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Smashwords book reviews by Davilynn Furlow
- The Meteoric Rise of Simon Burchwood
on March 25, 2011
Why anyone would care about Simon Burchwood’s meteoric rise I’m not sure, but I certainly did. I couldn’t stop turning the pages to find out what amazing, stupid, or appalling thing Simon might do next. It’s true, as Simon, our narrator, says time after time in his memoir, The Meteoric Rise of Simon Burchwood.
Simon has always wanted to be a famous writer – not just a writer, but a famous one – yet fate has him working a dull job at TechForce, in Austin, Texas. Actually, he does as little for his employer as possible, preferring to use his company computer to work on his great novel, It’s true.
Simon is not an appealing man—not in appearance as he describes himself, not in his personality, and not in his behavior. Yet we are hooked on his adventures and what comes out of his mouth.
He is supposed to be flying to New York to read a passage from his soon-to-be-published novel, The Rise and Fall of a Titan, at Barnes & Noble’s flagship store, but he stops off in his hometown of Montgomery, Alabama, to visit his best friend, Jason, whom he hasn’t seen since he was 16. They have stayed in touch through, amazingly enough, letters.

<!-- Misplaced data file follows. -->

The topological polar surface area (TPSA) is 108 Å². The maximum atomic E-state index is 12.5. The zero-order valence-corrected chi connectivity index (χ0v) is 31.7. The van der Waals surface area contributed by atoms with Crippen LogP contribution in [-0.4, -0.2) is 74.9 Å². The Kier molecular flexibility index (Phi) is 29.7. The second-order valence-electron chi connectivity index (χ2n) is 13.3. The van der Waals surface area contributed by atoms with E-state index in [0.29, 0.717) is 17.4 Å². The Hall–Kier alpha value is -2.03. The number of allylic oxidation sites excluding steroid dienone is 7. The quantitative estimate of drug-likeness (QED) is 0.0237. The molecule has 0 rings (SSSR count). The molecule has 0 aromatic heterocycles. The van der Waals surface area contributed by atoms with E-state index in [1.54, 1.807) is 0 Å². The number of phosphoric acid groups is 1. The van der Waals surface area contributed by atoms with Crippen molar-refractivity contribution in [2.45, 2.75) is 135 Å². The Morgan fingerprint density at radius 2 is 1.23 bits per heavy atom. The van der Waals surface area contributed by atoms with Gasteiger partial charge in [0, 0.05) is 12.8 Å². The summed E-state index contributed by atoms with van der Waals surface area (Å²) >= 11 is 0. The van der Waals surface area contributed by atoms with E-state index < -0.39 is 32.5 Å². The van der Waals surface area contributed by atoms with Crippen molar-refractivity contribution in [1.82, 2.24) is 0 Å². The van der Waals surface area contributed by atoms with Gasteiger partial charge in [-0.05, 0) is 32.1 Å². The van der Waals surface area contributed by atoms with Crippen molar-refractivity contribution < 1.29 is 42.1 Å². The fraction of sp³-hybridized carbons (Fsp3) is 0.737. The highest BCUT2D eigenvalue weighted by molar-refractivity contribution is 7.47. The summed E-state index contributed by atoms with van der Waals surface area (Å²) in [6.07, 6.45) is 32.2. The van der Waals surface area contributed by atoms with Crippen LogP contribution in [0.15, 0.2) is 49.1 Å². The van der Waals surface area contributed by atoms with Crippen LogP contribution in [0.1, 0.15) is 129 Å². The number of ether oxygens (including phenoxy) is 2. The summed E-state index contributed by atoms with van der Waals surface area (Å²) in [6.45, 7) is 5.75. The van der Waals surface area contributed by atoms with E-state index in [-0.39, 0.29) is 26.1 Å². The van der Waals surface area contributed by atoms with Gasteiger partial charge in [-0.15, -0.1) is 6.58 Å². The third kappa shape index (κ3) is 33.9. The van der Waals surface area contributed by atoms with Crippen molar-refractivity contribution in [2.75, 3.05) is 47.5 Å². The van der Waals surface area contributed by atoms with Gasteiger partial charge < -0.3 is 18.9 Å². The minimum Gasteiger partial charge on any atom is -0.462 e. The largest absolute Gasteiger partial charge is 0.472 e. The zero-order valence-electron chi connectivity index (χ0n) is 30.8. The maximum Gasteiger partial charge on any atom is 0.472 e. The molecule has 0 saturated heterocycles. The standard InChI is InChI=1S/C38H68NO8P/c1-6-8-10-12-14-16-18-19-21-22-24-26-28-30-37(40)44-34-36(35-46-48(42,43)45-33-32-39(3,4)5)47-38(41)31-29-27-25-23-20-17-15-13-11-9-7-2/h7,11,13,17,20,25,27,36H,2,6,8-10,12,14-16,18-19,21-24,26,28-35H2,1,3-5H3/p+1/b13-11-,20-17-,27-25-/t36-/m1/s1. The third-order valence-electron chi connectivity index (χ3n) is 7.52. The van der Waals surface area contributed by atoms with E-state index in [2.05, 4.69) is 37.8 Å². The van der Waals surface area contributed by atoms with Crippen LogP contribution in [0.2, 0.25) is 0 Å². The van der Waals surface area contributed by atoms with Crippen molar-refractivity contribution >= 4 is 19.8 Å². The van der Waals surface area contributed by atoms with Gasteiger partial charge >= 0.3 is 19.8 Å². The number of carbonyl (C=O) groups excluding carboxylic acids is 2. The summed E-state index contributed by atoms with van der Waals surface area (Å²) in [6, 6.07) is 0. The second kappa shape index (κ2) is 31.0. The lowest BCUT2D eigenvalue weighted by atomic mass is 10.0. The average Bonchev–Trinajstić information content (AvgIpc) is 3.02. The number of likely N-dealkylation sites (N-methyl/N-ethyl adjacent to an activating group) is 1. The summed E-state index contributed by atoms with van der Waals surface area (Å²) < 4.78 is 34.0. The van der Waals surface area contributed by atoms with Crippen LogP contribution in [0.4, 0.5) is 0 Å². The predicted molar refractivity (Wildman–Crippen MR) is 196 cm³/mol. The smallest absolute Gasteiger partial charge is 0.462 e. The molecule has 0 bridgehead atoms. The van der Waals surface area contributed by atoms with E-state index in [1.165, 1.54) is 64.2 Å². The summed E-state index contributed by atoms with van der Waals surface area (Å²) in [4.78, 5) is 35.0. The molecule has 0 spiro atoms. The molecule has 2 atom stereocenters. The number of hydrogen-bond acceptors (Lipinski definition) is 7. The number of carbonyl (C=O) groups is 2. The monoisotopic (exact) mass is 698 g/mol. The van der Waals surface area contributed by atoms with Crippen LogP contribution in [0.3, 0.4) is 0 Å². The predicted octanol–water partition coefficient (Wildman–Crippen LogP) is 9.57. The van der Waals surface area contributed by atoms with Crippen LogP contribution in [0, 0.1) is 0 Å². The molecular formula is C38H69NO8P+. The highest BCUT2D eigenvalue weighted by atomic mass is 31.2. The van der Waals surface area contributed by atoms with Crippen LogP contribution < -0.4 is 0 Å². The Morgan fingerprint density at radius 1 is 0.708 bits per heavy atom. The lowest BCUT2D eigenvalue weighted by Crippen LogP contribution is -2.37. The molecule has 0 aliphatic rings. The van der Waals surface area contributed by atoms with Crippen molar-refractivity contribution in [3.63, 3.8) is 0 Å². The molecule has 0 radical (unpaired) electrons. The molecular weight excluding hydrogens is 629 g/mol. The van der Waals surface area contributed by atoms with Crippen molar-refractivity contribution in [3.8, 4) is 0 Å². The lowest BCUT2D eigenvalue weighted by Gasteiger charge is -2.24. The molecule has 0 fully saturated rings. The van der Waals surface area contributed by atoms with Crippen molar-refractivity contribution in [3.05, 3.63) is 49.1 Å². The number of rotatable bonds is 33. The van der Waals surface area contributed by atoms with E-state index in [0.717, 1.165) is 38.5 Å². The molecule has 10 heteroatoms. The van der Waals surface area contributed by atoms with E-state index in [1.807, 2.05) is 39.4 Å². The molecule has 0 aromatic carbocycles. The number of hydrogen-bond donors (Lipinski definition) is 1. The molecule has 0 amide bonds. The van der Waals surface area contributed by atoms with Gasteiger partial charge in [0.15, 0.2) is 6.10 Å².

Some of the best scenes in the book come when Simon interacts with strangers. He inevitably starts out thinking a person is nice, clever, a genius even, then ends up hating them—all in one short encounter.
As an example, here’s part of his encounter with an airport bartender:
Bartender: “That drink’s on the house," he said, pointing to my cocktail.
Simon: “Thank you for your generosity." Can you fucking believe it? Wow, he was a professional, a real topnotch bartender. I have known many bartenders in my time but he was one of the slickest.”
And later in the conversation:
Bartender: “Being that I work in an airport, I meet lots of famous types. Singers, actors, politicians, reporters, disc jockeys, athletes, porn stars, you name it. But I ain't never met no writer before. Come to think of it, I don't even know what writers look like.”
Simon: "That's a shame. Writers should be like rock stars in our society. They should be revered," I said. And I meant it too.